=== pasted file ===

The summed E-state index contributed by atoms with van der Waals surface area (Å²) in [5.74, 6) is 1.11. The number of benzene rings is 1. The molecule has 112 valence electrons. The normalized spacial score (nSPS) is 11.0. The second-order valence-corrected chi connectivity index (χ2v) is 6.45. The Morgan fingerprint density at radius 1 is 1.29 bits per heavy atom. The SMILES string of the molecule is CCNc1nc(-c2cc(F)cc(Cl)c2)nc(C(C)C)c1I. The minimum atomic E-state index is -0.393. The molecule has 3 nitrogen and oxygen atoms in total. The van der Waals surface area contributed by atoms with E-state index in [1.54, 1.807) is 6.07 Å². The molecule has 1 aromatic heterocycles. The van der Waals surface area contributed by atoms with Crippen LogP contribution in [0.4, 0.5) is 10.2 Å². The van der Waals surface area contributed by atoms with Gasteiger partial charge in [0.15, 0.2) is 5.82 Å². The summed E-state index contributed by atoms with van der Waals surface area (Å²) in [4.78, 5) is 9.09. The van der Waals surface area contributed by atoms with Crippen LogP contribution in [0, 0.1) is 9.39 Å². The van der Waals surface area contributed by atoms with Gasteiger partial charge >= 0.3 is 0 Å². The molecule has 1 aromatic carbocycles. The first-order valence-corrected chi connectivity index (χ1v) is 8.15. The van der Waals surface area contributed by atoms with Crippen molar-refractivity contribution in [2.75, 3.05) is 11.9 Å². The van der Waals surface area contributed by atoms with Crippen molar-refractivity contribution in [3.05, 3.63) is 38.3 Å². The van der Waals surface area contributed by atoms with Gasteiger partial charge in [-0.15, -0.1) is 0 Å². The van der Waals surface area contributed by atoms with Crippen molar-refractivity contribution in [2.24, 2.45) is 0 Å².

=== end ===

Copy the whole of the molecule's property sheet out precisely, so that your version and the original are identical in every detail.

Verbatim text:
The summed E-state index contributed by atoms with van der Waals surface area (Å²) in [5.74, 6) is 1.11. The number of benzene rings is 1. The molecule has 112 valence electrons. The normalized spacial score (nSPS) is 11.0. The second-order valence-corrected chi connectivity index (χ2v) is 6.45. The Morgan fingerprint density at radius 1 is 1.29 bits per heavy atom. The SMILES string of the molecule is CCNc1nc(-c2cc(F)cc(Cl)c2)nc(C(C)C)c1I. The minimum atomic E-state index is -0.393. The molecule has 3 nitrogen and oxygen atoms in total. The van der Waals surface area contributed by atoms with E-state index in [1.54, 1.807) is 6.07 Å². The molecule has 1 aromatic heterocycles. The van der Waals surface area contributed by atoms with Crippen LogP contribution in [0.4, 0.5) is 10.2 Å². The van der Waals surface area contributed by atoms with Gasteiger partial charge in [0.15, 0.2) is 5.82 Å². The summed E-state index contributed by atoms with van der Waals surface area (Å²) in [4.78, 5) is 9.09. The van der Waals surface area contributed by atoms with Crippen LogP contribution in [0, 0.1) is 9.39 Å². The van der Waals surface area contributed by atoms with Gasteiger partial charge >= 0.3 is 0 Å². The molecule has 1 aromatic carbocycles. The first-order valence-corrected chi connectivity index (χ1v) is 8.15. The van der Waals surface area contributed by atoms with Crippen molar-refractivity contribution in [2.75, 3.05) is 11.9 Å². The van der Waals surface area contributed by atoms with Crippen molar-refractivity contribution in [3.05, 3.63) is 38.3 Å². The van der Waals surface area contributed by atoms with Gasteiger partial charge in [-0.15, -0.1) is 0 Å². The van der Waals surface area contributed by atoms with Crippen molar-refractivity contribution in [2.24, 2.45) is 0 Å².